In this example, we used a bump map. Watch the surface and also the edges:
The surface is bumpy, the edges straight. How did I do this?
I used a greyscale bitmap in two locations: First in the Diffuse layer – Bump Strength unfolded, I chose the Custom Bump Map Mode and put the bitmap into the Custom Texture slot. Strength is set to 100% to achieve a distinct result. ( In most of the cases, a lesser value will suffice.)
The second location is the same slot in the Reflection layer:
As you see I chose the same settings.
Now I want to use a Normal map instead. Compare the outputs:
A normal map produces a smoother surface – basically because the map “moves” the pixel in all positive directions, whereas the bump map only elevates them in Y-direction. And there’s a huge difference in render time -with a normal map, rendering is nearly 4 times faster in this example.
A normal map is an RGB image looking like this:
You put it into the same slot as you would use for the bump map (shown above). The only difference is that the Bump Mode is set to Custom Normal Map:
Now you may ask where to get a normal map from? Well, you can buy them, have software like PixPlant produce them for you, or you use Cinema4D’s Normalizer shader. I strongly recommend PixPlant as its main job is to turn every image you take into a professional, seamless bitmap. And while doing so it allows to also mute brightness issues and deliver diffrent outputs for diffuse, reflection, normal and displacement channels. Take a look at the collection I used for the above images:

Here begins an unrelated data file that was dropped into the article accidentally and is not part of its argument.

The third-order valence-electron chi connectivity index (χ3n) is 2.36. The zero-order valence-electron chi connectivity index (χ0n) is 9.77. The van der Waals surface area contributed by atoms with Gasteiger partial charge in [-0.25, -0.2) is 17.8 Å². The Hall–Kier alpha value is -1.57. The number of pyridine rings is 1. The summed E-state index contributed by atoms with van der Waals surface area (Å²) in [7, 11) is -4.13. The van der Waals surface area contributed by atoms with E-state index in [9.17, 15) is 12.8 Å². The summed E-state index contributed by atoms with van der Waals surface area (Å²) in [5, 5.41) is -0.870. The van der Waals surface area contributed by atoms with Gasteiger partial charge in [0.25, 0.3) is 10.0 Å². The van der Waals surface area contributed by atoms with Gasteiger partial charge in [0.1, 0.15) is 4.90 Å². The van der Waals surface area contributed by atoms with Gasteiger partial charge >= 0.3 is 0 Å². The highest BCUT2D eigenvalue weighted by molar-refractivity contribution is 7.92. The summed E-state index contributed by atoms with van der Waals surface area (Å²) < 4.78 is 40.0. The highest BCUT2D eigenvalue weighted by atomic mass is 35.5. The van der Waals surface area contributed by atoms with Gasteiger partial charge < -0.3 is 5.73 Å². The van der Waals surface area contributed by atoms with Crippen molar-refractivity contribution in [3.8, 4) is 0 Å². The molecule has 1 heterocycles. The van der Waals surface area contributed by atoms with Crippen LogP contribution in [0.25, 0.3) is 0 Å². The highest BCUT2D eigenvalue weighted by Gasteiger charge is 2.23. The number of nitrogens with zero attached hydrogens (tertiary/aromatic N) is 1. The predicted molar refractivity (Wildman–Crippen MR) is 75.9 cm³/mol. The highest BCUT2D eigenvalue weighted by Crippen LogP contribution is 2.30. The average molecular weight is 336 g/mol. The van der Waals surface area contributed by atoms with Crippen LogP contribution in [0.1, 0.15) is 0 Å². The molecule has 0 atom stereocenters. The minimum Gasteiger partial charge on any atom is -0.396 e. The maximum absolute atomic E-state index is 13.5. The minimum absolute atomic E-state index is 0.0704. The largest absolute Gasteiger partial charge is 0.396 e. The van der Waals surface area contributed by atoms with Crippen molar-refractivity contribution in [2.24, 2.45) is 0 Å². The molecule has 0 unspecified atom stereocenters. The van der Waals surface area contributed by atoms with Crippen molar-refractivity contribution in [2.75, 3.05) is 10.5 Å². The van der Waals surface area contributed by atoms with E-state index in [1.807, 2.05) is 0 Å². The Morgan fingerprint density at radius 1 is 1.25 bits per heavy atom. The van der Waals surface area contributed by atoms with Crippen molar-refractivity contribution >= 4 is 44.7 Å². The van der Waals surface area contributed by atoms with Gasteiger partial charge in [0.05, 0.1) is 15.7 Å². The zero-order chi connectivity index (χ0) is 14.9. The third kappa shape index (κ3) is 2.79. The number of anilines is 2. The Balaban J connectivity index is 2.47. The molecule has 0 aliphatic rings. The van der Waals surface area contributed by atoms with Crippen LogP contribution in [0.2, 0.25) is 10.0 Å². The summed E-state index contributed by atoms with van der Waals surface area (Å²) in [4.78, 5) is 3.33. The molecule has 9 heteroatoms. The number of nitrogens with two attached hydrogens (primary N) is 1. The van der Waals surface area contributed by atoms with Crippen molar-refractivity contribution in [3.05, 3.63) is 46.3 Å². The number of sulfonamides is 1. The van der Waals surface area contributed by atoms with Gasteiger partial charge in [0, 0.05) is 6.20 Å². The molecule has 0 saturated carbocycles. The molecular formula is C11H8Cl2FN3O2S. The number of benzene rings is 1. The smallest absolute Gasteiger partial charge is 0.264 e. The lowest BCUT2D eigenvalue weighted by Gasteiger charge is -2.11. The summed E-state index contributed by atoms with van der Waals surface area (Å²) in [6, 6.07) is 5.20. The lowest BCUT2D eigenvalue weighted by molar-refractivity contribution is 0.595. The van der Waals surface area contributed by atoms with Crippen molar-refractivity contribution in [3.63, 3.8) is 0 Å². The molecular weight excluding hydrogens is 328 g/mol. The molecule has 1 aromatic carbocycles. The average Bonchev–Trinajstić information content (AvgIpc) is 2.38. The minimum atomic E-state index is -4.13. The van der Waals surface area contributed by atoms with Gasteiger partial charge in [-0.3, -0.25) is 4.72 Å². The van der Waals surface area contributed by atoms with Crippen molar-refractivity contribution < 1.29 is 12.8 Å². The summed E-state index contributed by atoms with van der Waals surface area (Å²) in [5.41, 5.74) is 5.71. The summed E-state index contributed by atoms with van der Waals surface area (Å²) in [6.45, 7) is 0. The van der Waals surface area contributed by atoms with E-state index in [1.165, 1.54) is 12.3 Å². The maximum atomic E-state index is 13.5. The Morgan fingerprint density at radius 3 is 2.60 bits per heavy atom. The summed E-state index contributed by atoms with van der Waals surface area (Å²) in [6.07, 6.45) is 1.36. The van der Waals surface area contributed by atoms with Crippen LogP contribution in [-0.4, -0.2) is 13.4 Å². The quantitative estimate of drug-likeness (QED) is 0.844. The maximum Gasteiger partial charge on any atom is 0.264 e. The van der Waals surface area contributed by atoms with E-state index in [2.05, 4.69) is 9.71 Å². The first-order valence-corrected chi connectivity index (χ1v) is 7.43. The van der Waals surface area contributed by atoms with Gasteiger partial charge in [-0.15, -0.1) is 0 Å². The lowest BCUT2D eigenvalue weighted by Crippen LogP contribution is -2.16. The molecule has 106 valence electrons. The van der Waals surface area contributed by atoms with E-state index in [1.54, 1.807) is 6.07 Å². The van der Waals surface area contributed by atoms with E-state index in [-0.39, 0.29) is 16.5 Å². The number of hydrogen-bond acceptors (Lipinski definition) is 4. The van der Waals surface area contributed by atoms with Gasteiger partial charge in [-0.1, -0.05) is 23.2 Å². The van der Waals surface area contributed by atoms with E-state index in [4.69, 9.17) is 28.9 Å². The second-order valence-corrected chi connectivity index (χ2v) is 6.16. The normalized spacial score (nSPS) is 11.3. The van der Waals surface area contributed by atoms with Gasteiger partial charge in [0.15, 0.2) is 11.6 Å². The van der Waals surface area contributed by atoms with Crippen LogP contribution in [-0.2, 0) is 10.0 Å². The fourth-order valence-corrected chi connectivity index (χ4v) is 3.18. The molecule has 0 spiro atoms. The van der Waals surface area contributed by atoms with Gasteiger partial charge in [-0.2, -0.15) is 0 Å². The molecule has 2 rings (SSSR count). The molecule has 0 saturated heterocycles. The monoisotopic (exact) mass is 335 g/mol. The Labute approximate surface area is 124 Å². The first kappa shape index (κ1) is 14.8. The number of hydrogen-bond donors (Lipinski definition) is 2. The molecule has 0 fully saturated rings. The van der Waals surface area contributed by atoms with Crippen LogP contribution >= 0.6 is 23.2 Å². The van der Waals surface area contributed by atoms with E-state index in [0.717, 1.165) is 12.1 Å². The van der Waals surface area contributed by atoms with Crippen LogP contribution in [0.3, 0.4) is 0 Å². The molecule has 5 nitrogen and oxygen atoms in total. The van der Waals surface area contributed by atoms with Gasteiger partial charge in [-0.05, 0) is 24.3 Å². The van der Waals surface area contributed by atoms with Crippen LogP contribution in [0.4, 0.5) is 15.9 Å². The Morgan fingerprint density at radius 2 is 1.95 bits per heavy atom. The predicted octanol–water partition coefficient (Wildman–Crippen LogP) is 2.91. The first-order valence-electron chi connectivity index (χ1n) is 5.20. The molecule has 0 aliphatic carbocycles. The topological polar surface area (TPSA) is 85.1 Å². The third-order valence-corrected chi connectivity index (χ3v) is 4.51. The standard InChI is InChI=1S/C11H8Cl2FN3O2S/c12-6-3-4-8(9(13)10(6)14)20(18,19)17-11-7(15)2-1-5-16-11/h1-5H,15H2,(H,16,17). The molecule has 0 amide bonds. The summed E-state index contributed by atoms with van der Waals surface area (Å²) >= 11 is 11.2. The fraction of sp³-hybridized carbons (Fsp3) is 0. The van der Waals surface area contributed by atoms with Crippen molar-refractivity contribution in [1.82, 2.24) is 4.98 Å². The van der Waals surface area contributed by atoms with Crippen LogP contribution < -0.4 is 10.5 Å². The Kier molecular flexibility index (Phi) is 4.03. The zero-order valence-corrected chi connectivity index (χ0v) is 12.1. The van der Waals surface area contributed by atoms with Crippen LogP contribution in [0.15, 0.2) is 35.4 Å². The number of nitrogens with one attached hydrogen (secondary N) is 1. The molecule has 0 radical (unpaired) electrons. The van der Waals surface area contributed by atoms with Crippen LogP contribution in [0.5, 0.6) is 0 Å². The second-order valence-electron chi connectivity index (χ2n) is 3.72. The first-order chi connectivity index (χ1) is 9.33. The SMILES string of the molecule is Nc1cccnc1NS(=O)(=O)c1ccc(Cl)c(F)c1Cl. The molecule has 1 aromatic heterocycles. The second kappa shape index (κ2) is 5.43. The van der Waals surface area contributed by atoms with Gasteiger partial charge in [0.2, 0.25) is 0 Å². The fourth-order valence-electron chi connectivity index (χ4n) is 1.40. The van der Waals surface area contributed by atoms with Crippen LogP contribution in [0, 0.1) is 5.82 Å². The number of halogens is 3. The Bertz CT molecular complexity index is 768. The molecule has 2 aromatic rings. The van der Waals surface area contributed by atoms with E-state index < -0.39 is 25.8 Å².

Now as I said above there are different ways to produce uneven surfaces. Two of them – bump mapping and normal mapping – do this by basically by faking the respective deformation. Depending on the light angle the illusion of unevenness can be quite convincing, but the edges reveal that the geometry has not been altered.
An actual deformation on geometry-level, however, is only available via displacement. For this, we will have to leave the Reflectance channel for now and make the Displacement channel available too:
Needless to say, the bump resp. normal maps have been removed from the Reflectance channel – you don’t use displacement and bump with the same map.
The result is different, especially when you look at the edges:
This is a real geometry deformation via map. Which is actually pretty cool – it means that complex surface geometry can be achieved by using a texture.